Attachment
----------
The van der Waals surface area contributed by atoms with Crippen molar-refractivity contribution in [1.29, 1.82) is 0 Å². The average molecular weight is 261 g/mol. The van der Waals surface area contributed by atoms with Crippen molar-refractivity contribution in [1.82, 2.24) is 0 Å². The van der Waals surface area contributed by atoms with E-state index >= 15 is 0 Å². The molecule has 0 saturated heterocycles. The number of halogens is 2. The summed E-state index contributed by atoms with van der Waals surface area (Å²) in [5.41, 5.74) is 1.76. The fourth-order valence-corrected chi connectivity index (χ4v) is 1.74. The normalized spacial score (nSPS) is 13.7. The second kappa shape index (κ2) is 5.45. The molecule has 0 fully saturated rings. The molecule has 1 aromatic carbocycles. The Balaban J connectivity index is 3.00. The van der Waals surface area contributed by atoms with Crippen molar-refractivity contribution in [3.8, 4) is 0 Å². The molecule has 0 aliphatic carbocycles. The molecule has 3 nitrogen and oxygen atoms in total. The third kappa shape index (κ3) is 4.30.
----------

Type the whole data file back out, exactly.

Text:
The van der Waals surface area contributed by atoms with Crippen molar-refractivity contribution in [1.29, 1.82) is 0 Å². The average molecular weight is 261 g/mol. The van der Waals surface area contributed by atoms with Crippen molar-refractivity contribution in [1.82, 2.24) is 0 Å². The van der Waals surface area contributed by atoms with E-state index >= 15 is 0 Å². The molecule has 0 saturated heterocycles. The number of halogens is 2. The summed E-state index contributed by atoms with van der Waals surface area (Å²) in [5.41, 5.74) is 1.76. The fourth-order valence-corrected chi connectivity index (χ4v) is 1.74. The normalized spacial score (nSPS) is 13.7. The second kappa shape index (κ2) is 5.45. The molecule has 0 fully saturated rings. The molecule has 1 aromatic carbocycles. The Balaban J connectivity index is 3.00. The van der Waals surface area contributed by atoms with Crippen molar-refractivity contribution in [3.8, 4) is 0 Å². The molecule has 0 aliphatic carbocycles. The molecule has 3 nitrogen and oxygen atoms in total. The third kappa shape index (κ3) is 4.30.